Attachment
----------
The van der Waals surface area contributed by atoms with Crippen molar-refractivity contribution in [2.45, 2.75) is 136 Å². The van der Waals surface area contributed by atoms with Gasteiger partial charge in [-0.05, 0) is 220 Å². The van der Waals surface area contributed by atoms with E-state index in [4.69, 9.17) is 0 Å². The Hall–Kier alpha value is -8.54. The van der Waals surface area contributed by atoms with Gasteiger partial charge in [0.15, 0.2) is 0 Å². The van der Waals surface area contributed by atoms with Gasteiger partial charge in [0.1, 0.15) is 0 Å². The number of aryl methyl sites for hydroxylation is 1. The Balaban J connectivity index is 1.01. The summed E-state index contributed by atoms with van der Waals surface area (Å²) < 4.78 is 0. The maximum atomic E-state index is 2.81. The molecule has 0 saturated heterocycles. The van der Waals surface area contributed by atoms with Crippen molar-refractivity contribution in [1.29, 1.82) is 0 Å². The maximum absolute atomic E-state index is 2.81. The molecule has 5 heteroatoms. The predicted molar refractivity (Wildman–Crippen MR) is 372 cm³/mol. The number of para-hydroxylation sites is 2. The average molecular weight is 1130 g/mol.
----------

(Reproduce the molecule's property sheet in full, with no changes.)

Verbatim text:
The van der Waals surface area contributed by atoms with Crippen molar-refractivity contribution in [2.45, 2.75) is 136 Å². The van der Waals surface area contributed by atoms with Gasteiger partial charge in [-0.05, 0) is 220 Å². The van der Waals surface area contributed by atoms with E-state index in [4.69, 9.17) is 0 Å². The Hall–Kier alpha value is -8.54. The van der Waals surface area contributed by atoms with Gasteiger partial charge in [0.15, 0.2) is 0 Å². The van der Waals surface area contributed by atoms with Gasteiger partial charge in [0.1, 0.15) is 0 Å². The number of aryl methyl sites for hydroxylation is 1. The Balaban J connectivity index is 1.01. The summed E-state index contributed by atoms with van der Waals surface area (Å²) < 4.78 is 0. The maximum atomic E-state index is 2.81. The molecule has 0 saturated heterocycles. The van der Waals surface area contributed by atoms with Crippen molar-refractivity contribution in [1.29, 1.82) is 0 Å². The maximum absolute atomic E-state index is 2.81. The molecule has 5 heteroatoms. The predicted molar refractivity (Wildman–Crippen MR) is 372 cm³/mol. The number of para-hydroxylation sites is 2. The average molecular weight is 1130 g/mol.